Sharing stories of migration and belonging

Dr Devyani Prabhat, Lecturer in Law, School of Law

Dr Devyani Prabhat, Lecturer in Law, School of Law

Last month I led an ESRC Funded Thinking Futures Event on Migration and Belonging at the St Werburgh’s Community Centre, Bristol. The event was attended by twenty-six people who had experience of applying for British citizenship or had personal stories to share about migration. Storytelling gives a direct voice to research participants and this was the theme of the event. Artist Sam Church who is a graphic artist simultaneously sketched the stories which were being shared. Continue reading

Unequal political rights: the case for immigrant suffrage in the UK

Dr Sean Fox, Lecturer in Urban Geography and Global Development, University of Bristol

Dr Sean Fox, Lecturer in Urban Geography and Global Development, University of Bristol

The distribution of political rights in the UK undermines the assumption of equality that underpins democratic practice, writes Sean Fox. He makes the case for extending voting rights to all legal immigrants living in the UK – whose lives are affected by government decisions as much as those who, by virtue of their citizenship, get to have a say in elections.

The vote to leave the EU was fundamentally undemocratic. Theresa May’s clear determination to plough ahead with Brexit therefore compounds an act of injustice that reveals a basic flaw at the heart of Britain’s electoral system. If this seems a provocative opening salvo for a radical cosmopolitan polemic, you may be surprised by the current distribution of voting rights in the UK.

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Why we need to teach political philosophy in schools

Dr Jonathan Floyd, Lecturer in Political Theory, SPAIS, University of Bristol

Dr Jonathan Floyd, Lecturer in Political Theory, SPAIS, University of Bristol

What is the spectre haunting Europe today? It’s simple. The thing that truly dogs us, that really drags at our heels, is ignorance. Ignorance of the fundamental ideas at the heart of politics. Ignorance of the key terms of political argument: liberty, equality, power, justice, and so on. Ignorance of the subject matter of political philosophy.

This ignorance is a spectre precisely because it is invisible to us. You might, for example, not know how a microwave works. But you know you do not know that. Now imagine there are purple aliens growing yellow mushrooms on the other side of the moon. In this case you are unaware that you unaware of them.

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Multiculturalism can foster a new kind of post-Brexit Englishness

Tariq Modood is Professor of Sociology, Politics and Public Policy

Tariq Modood, Professor of Sociology, Politics and Public Policy, University of Bristol

The Brexit referendum result was a shock. Especially surprising – given that the whole exercise was as a result of the divisions within the Conservative Party – was the fact that about 30% of those who voted Labour in 2015 voted Leave. It is clear that the Leave vote disproportionately consisted of those without a degree and over the age of 45. Equally over-represented in the Leave vote in England were those who say they are more English than British or only English and not British.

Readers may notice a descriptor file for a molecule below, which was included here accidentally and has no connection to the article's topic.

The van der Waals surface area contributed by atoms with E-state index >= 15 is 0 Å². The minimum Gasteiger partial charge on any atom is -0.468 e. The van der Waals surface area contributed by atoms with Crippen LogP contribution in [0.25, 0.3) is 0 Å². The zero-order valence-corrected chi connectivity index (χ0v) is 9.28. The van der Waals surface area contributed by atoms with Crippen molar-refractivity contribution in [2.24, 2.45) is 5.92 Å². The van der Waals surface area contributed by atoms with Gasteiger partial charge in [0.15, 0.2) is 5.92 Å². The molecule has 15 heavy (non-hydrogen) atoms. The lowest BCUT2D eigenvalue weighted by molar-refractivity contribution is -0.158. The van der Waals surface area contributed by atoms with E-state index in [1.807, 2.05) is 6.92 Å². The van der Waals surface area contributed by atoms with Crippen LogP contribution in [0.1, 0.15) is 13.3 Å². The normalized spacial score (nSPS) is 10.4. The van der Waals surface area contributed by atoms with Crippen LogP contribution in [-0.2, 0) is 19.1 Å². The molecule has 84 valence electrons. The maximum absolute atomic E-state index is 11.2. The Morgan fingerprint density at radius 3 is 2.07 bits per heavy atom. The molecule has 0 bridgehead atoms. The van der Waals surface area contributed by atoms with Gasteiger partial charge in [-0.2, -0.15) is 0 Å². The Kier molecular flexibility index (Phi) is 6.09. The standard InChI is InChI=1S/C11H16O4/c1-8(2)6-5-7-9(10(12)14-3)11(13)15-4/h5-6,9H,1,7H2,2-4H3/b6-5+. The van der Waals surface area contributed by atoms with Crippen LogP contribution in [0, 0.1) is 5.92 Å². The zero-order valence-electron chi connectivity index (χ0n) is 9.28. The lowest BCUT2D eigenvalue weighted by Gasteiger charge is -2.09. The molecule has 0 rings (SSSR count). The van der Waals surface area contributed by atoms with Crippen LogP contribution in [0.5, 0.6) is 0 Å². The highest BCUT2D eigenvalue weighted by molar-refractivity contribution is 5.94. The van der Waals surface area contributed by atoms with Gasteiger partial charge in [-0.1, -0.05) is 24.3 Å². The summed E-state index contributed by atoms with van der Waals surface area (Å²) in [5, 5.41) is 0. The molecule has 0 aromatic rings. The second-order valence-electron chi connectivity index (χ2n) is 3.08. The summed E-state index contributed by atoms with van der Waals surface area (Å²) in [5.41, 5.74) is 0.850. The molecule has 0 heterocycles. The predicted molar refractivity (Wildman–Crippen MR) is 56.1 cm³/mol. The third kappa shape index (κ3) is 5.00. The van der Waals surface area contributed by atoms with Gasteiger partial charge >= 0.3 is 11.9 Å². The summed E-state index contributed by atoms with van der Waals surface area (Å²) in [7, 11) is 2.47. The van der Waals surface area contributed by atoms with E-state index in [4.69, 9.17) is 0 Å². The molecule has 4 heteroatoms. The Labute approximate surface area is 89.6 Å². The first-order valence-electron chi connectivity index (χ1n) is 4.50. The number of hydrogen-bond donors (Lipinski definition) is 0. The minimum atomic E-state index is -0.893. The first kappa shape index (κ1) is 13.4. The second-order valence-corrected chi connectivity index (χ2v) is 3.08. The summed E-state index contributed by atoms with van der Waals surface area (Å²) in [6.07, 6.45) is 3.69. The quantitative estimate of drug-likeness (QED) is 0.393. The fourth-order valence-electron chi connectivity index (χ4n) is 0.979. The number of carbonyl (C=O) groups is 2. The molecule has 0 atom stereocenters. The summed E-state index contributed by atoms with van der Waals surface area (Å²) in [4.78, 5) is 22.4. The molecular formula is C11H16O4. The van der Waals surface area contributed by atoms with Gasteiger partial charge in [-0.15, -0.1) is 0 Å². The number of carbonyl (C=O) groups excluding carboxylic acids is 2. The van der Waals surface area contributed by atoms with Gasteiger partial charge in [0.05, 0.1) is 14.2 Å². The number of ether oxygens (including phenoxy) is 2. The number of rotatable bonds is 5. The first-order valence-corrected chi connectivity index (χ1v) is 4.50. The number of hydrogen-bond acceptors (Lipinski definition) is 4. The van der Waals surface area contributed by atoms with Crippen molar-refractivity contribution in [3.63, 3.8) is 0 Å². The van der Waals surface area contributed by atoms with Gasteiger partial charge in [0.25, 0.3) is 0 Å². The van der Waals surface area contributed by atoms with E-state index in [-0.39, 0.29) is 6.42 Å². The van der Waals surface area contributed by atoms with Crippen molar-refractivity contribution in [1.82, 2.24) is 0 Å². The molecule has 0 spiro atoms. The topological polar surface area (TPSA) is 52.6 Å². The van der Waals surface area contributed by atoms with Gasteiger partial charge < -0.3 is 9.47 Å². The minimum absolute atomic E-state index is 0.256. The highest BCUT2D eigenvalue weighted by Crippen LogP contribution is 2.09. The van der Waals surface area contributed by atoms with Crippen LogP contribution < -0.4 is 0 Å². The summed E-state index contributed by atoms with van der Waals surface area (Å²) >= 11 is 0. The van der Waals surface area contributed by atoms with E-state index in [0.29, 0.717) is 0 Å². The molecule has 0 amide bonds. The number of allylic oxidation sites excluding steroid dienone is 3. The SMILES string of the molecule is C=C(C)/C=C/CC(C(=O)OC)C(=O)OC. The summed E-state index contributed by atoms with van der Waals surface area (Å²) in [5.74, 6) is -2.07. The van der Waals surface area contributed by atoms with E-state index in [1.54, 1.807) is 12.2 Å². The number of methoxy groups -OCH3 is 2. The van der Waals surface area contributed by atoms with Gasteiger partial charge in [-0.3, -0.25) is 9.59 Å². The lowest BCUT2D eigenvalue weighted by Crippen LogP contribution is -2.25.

There is some reason to suppose that this new and rising English nationalism is anti-immigration, and even worse – given that England is a highly diverse country – anti-multiculturalist. While it is worrying that the Brexit result seems to have led to an uptick in racial abuse and harassment, there is no reason to suppose that English nationalism and multiculturalism must be opposed to each other.

To many, multiculturalism as a political idea in Britain suffered a body blow in 2001. In the shock of 9/11 terrorism and after race riots in some northern English towns, many forecastthat its days were numbered. If these blows were not fatal, multiculturalism was then surely believed to have been killed off by the 7/7 attacks in London in 2005 and the terrorism and hawkish response to it that followed. But this is far too simplistic.

And today, a multicultural identity among some ethnic minorities could help to create more of a sense of “British identity” among the English.

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British citizenship and the vagaries of foreign nationality laws

Dr Devyani Prabhat, Lecturer in Law, School of Law

Dr Devyani Prabhat, Lecturer in Law, School of Law

The security of someone’s status as a British citizen would not generally be expected to depend upon the operation of foreign nationality laws. It seems logical that there should be something fundamentally British about British citizenship. However, it is often the case that when decisions are made by the special court – the Special Immigration Appeals Commission (SIAC) – the vagaries of foreign laws play a part in determining who gets to continue as a British citizen and who does not. One such case was decided this month by the UK Supreme Court after having been heard by the SIAC in 2008 on appeal from an order made by the Secretary of State in 2007. This is the case of Mr Al Jedda. ([2013] UKSC 62; judgement delivered on 9th October 2013).

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